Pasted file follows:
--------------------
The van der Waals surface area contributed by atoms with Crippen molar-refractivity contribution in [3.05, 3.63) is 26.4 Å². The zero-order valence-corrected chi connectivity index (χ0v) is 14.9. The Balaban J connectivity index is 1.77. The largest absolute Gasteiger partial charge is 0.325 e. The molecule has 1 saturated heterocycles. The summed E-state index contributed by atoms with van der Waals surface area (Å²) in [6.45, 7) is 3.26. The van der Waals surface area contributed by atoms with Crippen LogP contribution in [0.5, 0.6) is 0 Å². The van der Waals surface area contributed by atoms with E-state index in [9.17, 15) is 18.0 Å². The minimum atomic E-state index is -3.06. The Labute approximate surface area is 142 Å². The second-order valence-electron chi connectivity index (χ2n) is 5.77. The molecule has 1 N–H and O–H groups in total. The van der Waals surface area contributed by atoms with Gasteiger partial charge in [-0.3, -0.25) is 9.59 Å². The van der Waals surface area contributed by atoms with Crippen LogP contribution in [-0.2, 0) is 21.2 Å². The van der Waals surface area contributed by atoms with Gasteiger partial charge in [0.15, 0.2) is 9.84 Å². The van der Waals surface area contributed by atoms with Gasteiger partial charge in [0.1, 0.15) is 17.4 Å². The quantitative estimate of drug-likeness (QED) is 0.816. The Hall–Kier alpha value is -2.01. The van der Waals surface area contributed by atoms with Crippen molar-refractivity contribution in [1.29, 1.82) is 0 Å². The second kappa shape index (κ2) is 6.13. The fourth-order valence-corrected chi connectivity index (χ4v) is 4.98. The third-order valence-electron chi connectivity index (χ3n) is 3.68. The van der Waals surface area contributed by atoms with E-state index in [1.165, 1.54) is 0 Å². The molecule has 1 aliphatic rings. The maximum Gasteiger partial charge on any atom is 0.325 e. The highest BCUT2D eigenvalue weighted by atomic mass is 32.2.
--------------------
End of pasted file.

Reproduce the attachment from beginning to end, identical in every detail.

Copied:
The van der Waals surface area contributed by atoms with Crippen molar-refractivity contribution in [3.05, 3.63) is 26.4 Å². The zero-order valence-corrected chi connectivity index (χ0v) is 14.9. The Balaban J connectivity index is 1.77. The largest absolute Gasteiger partial charge is 0.325 e. The molecule has 1 saturated heterocycles. The summed E-state index contributed by atoms with van der Waals surface area (Å²) in [6.45, 7) is 3.26. The van der Waals surface area contributed by atoms with Crippen LogP contribution in [0.5, 0.6) is 0 Å². The van der Waals surface area contributed by atoms with E-state index in [9.17, 15) is 18.0 Å². The minimum atomic E-state index is -3.06. The Labute approximate surface area is 142 Å². The second-order valence-electron chi connectivity index (χ2n) is 5.77. The molecule has 1 N–H and O–H groups in total. The van der Waals surface area contributed by atoms with Gasteiger partial charge in [-0.3, -0.25) is 9.59 Å². The van der Waals surface area contributed by atoms with Crippen LogP contribution in [-0.2, 0) is 21.2 Å². The van der Waals surface area contributed by atoms with Gasteiger partial charge in [0.15, 0.2) is 9.84 Å². The van der Waals surface area contributed by atoms with Gasteiger partial charge in [0.1, 0.15) is 17.4 Å². The quantitative estimate of drug-likeness (QED) is 0.816. The Hall–Kier alpha value is -2.01. The van der Waals surface area contributed by atoms with Crippen molar-refractivity contribution in [1.29, 1.82) is 0 Å². The second kappa shape index (κ2) is 6.13. The fourth-order valence-corrected chi connectivity index (χ4v) is 4.98. The third-order valence-electron chi connectivity index (χ3n) is 3.68. The van der Waals surface area contributed by atoms with E-state index in [1.165, 1.54) is 0 Å². The molecule has 1 aliphatic rings. The maximum Gasteiger partial charge on any atom is 0.325 e. The highest BCUT2D eigenvalue weighted by atomic mass is 32.2.